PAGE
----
Rising Oil Prices Could Pose the Latest Threat to the Economy

Oil prices have surged by over 17% since late June, causing transportation costs for both consumers and businesses to rise and unsettling financial markets. On September 27, West Texas Intermediate crude, the U.S. oil price benchmark, surpassed $93 per barrel, reaching its highest point since August 2022, while Brent crude, the global oil benchmark, exceeded $96.1 per barrel.

This increase in oil prices has predictably led to higher gasoline prices. On November 6th the national average for a gallon of unleaded gas stood at $3.60. California, which consistently has some of the highest gasoline prices, the average price hit $5.89 per gallon.

Several market dynamics have contributed to these fuel price fluctuations in recent months, raising concerns about broader inflation and the nation’s economic prospects.

  1. Tight Oil Supplies: Oil prices are closely tied to the delicate balance between global supply and demand. Much of the third quarter’s price surge can be attributed to a combination of record-high global demand and coordinated supply cuts. Saudi Arabia and Russia, on September 5, announced the extension of voluntary production cuts, reducing output by 1.3 million barrels per day, which will continue through the end of 2023. These cuts build upon previous reductions implemented by the Organization of the Petroleum Exporting Countries (OPEC), along with Russia and other allied oil producers (referred to as OPEC+). Altogether, these supply cuts are anticipated to reduce global crude inventories by 3.3 million barrels per day in the fourth quarter of 2023.
  2. Evolving OPEC Influence: OPEC, led by Saudi Arabia, has joined forces with OPEC+ countries since 2016 to increase their influence over oil prices. Together, these groups produced approximately 59% of the world’s crude supply in 2022. Nevertheless, due to advancements in shale drilling technology, the United States has doubled its oil production since 2011, surpassing Saudi Arabia and Russia to become the top oil-producing nation in 2018, accounting for 20% of the world’s total production in 2022.
  3. Fuel Costs at the Pump: Crude oil constitutes 57% of the overall cost of a gallon of gas in the United States in 2022, with the rest attributed to refining expenses, marketing, distribution, and taxes. Gas prices are also influenced by seasonal shifts in demand, typically climbing during the summer due to increased vacation travel and declining in the fall. In 2023, extreme heat led to reduced refinery capacity in the Southeast, further boosting prices.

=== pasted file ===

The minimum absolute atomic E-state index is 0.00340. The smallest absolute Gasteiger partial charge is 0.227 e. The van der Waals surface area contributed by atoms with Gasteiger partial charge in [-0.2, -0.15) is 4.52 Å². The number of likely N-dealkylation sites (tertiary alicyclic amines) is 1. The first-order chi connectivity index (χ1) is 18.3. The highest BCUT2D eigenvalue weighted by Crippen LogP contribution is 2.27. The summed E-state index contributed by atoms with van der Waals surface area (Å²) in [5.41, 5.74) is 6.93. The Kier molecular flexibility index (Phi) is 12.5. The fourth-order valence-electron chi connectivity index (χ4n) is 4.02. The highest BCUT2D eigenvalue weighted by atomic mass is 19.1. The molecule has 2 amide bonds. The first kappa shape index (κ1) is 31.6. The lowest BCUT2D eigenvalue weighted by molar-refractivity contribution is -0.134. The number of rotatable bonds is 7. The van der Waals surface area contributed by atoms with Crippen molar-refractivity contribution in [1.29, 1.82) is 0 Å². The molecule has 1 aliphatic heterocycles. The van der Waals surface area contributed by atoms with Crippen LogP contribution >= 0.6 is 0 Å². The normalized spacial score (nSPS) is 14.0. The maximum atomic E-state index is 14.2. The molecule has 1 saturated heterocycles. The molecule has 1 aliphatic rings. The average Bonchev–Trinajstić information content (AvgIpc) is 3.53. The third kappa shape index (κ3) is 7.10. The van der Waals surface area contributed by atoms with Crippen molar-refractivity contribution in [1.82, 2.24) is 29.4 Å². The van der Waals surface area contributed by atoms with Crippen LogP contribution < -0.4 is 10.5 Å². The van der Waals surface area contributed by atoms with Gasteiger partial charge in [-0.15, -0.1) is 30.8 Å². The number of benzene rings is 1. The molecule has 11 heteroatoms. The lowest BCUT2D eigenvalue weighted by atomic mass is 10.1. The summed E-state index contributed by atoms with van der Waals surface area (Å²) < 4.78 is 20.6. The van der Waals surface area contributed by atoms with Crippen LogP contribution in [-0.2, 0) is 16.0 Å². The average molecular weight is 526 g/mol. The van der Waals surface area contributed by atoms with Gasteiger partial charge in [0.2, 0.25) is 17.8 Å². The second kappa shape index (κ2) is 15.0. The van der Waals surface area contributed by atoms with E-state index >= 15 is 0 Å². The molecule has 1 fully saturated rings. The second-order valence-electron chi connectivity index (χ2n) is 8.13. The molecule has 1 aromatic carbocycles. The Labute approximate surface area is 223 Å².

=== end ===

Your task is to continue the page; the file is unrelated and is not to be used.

It is noteworthy that the national average gas price remains below the record high of $5.02 set in June 2022 when global oil prices surged following the Russia-Ukraine conflict. Additionally, most states switch to a cheaper winter blend by October, which may provide some relief to consumers.

  1. S. Drilling and Economic Impact: Gasoline and heating oil are essential expenses for many households, potentially leaving less money for other expenditures. A significant reduction in consumer spending, which constitutes a significant portion of U.S. GDP, could impact economic growth. The relationship between oil prices and economic performance is complex, particularly in the United States, which is considered a “swing producer.” High oil prices can benefit producers, stimulate hiring and drilling, and potentially boost GDP, offsetting negative economic factors. However, with oil prices consistently above $100 per barrel in 2022, companies were hesitant to invest in drilling. Recently, U.S. producers have increased drilling rigs in the shale oil sector, but the extent to which U.S. production will rise and lower prices remains uncertain.
  2. Inflation and the Federal Reserve: Elevated fuel costs prompt businesses to decide whether to absorb these expenses, affecting profit margins, or pass them on to consumers, potentially reigniting inflation throughout the economy. Inflation, as measured by the consumer price index (CPI), increased by 0.6% in August and was up 3.7% year-on-year. A significant portion of this monthly increase was attributed to a 10.6% surge in gasoline prices.

To combat inflation, the Federal Reserve has been aggressively raising interest rates to slow economic activity. Paradoxically, the economy has remained robust despite these rate hikes, so higher fuel costs may actually assist the Fed’s efforts to moderate the pace. Nevertheless, the inflationary effects associated with rising oil prices remain a risk that Federal Reserve policymakers must consider when determining the future trajectory of interest rates.

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By: 2 Market Media